Nonpoint-source pollution is the opposite of point-source pollution, with pollutants released in a wide area. As an example, picture a city street during a thunderstorm. As rainwater flows over asphalt, it washes away drops of oil that leaked from car engines, particles of tire rubber, dog waste, and trash. The runoff goes into a storm sewer and ends up in a nearby river. Runoff is a major cause of nonpoint-source pollution. It is a big problem in cities because of all the hard surfaces, including streets and roofs. The amount of pollutants washed from a single city block might be small, but when you add up the miles and miles of pavement in a big city you get a big problem.
In rural areas, runoff can wash sediment from the roads in a logged-over forest tract. It can also carry acid from abandoned mines and flush pesticides and fertilizer from farm fields. All of this pollution is likely to wind up in streams, rivers, and lakes.
In the United States, the Clean Air Act and the Clean Water Act have helped to limit both point-source and nonpoint-source pollution. Thanks to these two legislative initiatives, in effect for some 50 years now, America’s air and water are cleaner today than they were for most of the 20th century.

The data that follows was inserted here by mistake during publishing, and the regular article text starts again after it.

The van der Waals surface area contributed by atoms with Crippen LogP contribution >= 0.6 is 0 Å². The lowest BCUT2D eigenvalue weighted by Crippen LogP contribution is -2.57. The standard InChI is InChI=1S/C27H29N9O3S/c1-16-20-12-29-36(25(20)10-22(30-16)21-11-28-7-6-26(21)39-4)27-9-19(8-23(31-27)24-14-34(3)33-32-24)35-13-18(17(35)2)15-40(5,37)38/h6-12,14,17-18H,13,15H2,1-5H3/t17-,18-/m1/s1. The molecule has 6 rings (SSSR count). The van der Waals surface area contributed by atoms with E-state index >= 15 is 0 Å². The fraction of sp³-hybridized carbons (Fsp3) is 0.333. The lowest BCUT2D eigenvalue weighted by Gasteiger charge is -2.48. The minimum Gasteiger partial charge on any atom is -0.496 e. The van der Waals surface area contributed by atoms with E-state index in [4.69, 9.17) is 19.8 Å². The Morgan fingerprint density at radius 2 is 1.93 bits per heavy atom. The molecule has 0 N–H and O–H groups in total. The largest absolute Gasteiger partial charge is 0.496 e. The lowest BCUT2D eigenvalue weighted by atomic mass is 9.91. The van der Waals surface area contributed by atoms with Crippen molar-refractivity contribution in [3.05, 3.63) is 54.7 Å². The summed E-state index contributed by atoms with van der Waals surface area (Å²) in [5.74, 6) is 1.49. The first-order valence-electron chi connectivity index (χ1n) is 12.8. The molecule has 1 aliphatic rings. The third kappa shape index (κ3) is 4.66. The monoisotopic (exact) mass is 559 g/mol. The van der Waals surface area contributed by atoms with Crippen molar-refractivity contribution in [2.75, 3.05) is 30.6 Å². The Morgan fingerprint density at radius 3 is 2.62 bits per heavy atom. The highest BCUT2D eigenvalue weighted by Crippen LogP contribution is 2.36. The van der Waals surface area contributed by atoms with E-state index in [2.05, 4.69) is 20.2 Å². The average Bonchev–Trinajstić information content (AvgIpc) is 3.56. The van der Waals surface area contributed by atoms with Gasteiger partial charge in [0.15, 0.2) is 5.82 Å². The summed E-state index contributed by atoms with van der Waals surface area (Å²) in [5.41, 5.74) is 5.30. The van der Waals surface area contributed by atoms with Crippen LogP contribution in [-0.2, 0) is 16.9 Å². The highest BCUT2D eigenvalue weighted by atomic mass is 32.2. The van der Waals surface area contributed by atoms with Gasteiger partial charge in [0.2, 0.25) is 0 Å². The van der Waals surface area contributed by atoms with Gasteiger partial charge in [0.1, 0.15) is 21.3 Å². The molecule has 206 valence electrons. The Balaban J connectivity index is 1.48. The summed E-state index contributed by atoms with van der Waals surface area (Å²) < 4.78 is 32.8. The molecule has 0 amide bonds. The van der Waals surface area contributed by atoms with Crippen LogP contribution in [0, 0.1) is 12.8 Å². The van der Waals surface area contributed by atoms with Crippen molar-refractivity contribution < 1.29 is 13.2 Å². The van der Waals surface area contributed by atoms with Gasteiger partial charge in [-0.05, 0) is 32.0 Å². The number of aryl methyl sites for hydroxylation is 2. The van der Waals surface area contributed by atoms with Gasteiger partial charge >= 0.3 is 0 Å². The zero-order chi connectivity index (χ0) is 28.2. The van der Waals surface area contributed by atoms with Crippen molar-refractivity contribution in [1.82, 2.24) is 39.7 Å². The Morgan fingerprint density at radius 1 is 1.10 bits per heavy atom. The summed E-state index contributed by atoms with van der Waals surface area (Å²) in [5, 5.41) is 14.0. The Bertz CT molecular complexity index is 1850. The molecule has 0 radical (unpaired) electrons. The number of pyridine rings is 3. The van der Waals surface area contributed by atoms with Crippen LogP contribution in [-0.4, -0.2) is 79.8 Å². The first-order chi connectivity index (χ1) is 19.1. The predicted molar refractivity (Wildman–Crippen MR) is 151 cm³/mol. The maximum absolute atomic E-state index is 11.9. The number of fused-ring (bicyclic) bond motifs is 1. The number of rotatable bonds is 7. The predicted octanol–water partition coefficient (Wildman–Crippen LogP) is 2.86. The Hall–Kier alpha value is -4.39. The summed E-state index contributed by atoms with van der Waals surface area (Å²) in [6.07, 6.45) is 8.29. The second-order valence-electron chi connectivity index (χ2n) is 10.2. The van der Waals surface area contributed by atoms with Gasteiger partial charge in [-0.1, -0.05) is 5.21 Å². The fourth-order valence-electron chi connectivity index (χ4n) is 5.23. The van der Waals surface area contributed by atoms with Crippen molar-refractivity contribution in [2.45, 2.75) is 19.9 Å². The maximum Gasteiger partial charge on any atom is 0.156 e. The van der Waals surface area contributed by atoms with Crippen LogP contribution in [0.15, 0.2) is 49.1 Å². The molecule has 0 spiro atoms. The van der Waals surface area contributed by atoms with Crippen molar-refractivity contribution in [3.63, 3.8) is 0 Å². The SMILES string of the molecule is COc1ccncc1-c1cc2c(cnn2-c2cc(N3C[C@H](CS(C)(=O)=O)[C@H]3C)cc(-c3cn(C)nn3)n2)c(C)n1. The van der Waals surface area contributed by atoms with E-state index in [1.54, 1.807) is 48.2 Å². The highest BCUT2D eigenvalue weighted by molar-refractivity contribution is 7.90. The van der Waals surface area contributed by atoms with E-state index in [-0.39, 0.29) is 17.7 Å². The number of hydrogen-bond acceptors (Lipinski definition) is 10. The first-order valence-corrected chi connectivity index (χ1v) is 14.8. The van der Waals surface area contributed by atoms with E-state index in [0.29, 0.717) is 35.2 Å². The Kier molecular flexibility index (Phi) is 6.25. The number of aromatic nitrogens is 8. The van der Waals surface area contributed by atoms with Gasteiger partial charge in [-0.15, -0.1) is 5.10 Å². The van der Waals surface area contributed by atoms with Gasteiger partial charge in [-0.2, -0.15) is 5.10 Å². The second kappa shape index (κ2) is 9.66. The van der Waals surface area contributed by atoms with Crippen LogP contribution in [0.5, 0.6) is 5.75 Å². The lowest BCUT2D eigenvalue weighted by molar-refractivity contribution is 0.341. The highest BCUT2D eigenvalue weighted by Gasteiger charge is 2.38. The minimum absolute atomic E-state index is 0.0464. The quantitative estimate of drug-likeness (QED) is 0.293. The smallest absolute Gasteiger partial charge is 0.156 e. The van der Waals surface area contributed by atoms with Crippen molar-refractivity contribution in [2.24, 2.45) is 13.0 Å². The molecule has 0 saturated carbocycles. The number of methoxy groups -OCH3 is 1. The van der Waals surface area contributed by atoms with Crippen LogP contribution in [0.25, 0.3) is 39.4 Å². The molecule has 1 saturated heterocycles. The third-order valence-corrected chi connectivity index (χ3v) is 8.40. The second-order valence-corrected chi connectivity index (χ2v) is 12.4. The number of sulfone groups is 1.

For the purposes of this grant, our major concern is nonpoint sources of pollution as found in rural areas as indicated above. And while it is too early in the process to define the specific elements of the plan, it is fairly certain that the effort will include significant reforestation projects since trees serve as natural filters for all contaminants in the ground. Additionally we will continue to focus on stream bank stabilization efforts, road stream crossing repair and the removal of obsolete dams.
As an indirect benefit, we typically hire local engineering firms and other contactors to do the heavy lifting. As a result, a significant amount of state funding will be invested in the local economy.
“Protect and Restore the Muskegon River”